CSI top tier has fallen 25%. Middle tier has fallen 41%. That is precisely the range of declines that I've been saying SF in general has experienced. so I will agree that SF is generally within those two less-bad ranges.
Posted by: A.T. at December 28, 2011 10:25 AM
That 23rd st place was an REO that had been stripped, which indicates that it likely only had a larger pest report from its 2000 13K report. So no apple there. It's very lame that none of your redfin links can be taken at the value you insert, AT. But you only brought that on yourself.
Posted by: [anon.ed] at December 28, 2011 10:59 AM
stripped? Of what? 15 year old appliances worth about $100 on the open market? The kitchen is going to be torn out and redone and the "strip" saves the buyer the trouble of hauling the appliances to the dump.
Nice try dude, you're really reaching. Stripped 15 year old appliances. Wow.
Posted by: tipster at December 28, 2011 11:06 AM
Somehow staged in 2000 versus stripped in 2011 has yielded a "reach" comment? Somehow the sum of the missing appliance and fixture parts is the calculation, and somehow the average buyer is doing that math instead of overall feel and look? No, I doubt you believe those notions.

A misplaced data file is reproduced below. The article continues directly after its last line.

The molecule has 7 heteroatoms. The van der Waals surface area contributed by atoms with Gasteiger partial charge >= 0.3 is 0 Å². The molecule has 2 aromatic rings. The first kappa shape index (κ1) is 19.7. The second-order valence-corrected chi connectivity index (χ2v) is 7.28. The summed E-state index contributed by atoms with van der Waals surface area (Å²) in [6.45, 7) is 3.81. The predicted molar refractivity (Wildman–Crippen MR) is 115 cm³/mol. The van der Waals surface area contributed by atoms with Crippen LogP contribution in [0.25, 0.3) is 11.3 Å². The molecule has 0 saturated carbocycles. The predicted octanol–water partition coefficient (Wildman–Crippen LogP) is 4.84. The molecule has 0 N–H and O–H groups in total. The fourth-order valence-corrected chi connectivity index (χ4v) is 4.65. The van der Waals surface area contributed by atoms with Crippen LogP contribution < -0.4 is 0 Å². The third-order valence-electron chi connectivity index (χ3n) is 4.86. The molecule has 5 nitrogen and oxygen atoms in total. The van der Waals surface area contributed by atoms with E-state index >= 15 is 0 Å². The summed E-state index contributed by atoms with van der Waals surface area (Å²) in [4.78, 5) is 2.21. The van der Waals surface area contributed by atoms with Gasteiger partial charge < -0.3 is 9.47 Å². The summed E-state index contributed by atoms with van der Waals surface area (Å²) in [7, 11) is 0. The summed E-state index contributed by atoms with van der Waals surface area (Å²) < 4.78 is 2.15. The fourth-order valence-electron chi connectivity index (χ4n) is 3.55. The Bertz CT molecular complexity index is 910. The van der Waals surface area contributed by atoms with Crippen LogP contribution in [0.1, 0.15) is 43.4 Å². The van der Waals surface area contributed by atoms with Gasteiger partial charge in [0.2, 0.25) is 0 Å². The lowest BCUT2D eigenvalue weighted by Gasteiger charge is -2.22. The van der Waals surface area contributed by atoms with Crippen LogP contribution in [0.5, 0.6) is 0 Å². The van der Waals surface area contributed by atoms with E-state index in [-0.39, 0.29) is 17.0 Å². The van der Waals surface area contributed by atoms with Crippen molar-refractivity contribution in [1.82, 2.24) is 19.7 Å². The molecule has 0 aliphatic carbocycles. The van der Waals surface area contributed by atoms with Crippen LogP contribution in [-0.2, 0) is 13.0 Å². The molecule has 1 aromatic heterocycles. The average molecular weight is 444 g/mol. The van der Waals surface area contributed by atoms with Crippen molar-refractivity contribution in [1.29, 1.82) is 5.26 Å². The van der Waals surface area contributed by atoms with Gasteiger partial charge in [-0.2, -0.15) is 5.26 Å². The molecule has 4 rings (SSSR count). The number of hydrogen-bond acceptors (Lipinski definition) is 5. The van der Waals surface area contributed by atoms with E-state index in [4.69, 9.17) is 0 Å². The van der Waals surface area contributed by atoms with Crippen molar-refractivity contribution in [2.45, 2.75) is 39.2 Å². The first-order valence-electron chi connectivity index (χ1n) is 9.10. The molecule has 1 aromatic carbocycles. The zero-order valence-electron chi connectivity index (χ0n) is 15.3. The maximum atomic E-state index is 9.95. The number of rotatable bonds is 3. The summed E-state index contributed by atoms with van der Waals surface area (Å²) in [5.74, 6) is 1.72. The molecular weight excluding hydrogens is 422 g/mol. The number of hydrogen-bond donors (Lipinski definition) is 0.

Posted by: [anon.ed] at December 28, 2011 11:16 AM
Don't forget the 32% inflation since May 2000 that I didn't even mention. Perhaps the appliances were not your standard couple of thousand dollars new at best but were sold platinum, and thus we have no loss at all!
Posted by: A.T. at December 28, 2011 11:23 AM
Yes, Tipster, anon.ed is right. The appliances were VINTAGE and worth even more than they were 11 years ago.
Rich foreigners would have paid top dollar for them, only if they could get them fee simple.
Posted by: tipster at December 28, 2011 11:26 AM
[sarcasm] Yes, that's right. Tabulate the missing appliances and there you have it. That's precisely how to view something like this. Also, staged reads/performs the exact same as stripped with buyers. Third, 11 years beginning with a $13,500 pest report is the very same thing as a typical 4 year peak to trough "apple," which was essentially new last at last sale. Last, semi fixers will do just as well as new remodels in the western parts of town nowadays. [/sarcasm] (I decided to ignore your two forced flames this time, Tippy. Happy New Year.)
Posted by: [anon.ed] at December 29, 2011 10:53 AM